Movie Review: Coriolanus

Movie Review: Coriolanus

Coriolanus - Ralph Fiennes

What do Shakespeare and Chechnya have in common? Not a lot until Ralph Fiennes decided to take the Shakespearean play Coriolanus and interpret it through the modern eyes of urban warfare. Although written around 1605 the storyline takes us into the days of Rome as the people are revolting for lack of food and the powers of the day have enforced a military regime.

As well as directing Fiennes sits well in the leading role as Caius Martius the saviour of the people. He has returned a champion of the day in the quarters of the battle. Now as the victor he is transported into the lofty seats of power in part because of the pushing of his ambitious mother Volumnia played by an intense Vanessa Redgrave.

Through the process of politics, an undermined Caius is driven out of town by the spin doctors. Here he does the unthinkable and engages with the enemy to war against Rome. His skills of war are well received in the rebellion and Rome begins to panic at the potential onslaught of their favourite son.

Leading the Volscian army is the commander Tullus Aufidius played by Gerard Butler. As sworn enemies who had often met many times on the field of war Tullus and Caius are happy to spill blood for their cause. So when Caius comes into the enemy camp with a cap in hand to fight with the Volscians the scene is set for betrayal and survival.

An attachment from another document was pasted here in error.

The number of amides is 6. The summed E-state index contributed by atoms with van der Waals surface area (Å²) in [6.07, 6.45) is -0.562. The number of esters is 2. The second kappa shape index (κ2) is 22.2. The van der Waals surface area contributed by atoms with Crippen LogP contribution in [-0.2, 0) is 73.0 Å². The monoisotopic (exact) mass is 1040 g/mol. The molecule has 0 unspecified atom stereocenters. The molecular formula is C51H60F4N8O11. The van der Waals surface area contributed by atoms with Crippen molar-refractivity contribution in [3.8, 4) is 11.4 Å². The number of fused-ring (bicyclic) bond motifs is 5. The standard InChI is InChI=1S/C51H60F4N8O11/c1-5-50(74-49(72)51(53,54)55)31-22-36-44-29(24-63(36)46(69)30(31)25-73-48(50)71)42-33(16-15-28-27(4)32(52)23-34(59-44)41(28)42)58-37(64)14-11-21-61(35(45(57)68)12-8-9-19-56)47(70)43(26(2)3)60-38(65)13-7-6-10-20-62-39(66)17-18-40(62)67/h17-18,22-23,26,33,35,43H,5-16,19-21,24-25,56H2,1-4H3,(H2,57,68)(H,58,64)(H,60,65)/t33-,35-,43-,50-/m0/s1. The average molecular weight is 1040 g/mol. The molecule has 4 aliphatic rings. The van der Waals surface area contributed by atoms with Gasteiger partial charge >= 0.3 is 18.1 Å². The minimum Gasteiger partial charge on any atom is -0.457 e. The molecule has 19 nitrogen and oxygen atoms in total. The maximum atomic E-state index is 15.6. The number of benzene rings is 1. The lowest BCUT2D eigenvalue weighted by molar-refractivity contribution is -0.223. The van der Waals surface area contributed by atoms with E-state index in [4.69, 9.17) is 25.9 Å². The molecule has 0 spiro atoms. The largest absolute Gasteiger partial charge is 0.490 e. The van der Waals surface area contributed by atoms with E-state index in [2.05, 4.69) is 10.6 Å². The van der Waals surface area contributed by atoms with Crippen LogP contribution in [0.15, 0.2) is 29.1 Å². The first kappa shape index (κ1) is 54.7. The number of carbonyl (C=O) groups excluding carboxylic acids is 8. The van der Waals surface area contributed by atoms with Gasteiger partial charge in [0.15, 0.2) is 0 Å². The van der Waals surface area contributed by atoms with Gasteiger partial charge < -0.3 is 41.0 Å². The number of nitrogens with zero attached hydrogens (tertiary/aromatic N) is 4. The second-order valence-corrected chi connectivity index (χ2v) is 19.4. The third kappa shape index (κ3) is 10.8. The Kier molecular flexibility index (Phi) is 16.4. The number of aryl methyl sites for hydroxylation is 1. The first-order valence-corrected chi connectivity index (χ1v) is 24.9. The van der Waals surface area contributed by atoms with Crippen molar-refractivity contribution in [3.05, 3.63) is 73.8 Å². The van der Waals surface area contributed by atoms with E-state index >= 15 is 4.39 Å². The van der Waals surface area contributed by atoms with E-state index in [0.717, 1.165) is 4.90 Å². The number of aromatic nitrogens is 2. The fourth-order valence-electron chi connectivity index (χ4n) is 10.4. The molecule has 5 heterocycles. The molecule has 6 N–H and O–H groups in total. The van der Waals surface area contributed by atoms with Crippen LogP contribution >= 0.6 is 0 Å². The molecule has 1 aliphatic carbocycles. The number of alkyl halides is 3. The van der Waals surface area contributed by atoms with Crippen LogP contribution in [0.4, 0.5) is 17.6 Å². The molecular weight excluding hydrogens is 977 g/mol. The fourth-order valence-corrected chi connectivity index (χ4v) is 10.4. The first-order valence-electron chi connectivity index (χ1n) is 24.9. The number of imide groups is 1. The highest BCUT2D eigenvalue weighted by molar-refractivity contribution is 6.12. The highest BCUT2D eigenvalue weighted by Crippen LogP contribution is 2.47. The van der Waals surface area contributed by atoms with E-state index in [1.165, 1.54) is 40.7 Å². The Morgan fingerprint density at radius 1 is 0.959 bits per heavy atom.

This directorial debut is a winning effort from the English actor and gives us the exciting potential for the future. The script is Shakespearean but the deliveries are timed to perfection to give a beautifully paced drama. The backdrop is modern European civil war and the warriors arm up as urban soldiers weaponised with modern guns and grenades. The rebels give a sense of being the people’s defenders sourced from a skinhead convention but equally are to the task of tactical man-to-man combat in settings that would make a battle-worn Kosovo look chic. The concept of Shakespeare’s sonnets meeting Call of Duty can be a bump in the road to your thinking but it’s a great clash.

While this may be a triumph for Ralph Fiennes as a Director it shouldn’t be overlooked that he owns the screen in this movie. If you thought classical theatre was boring, wait until you sense the passion and righteous anger in the face of Fiennes. This won’t be the last we see of Fiennes behind the camera. He already has an intriguing title in the works with the scheduled 2013 release of The Invisible Woman, a tale of Charles Dickens.

As you consider whether to see this modern Shakespearean plot, take a risk, love the drama and be amazed that a story can live at any time and any place.


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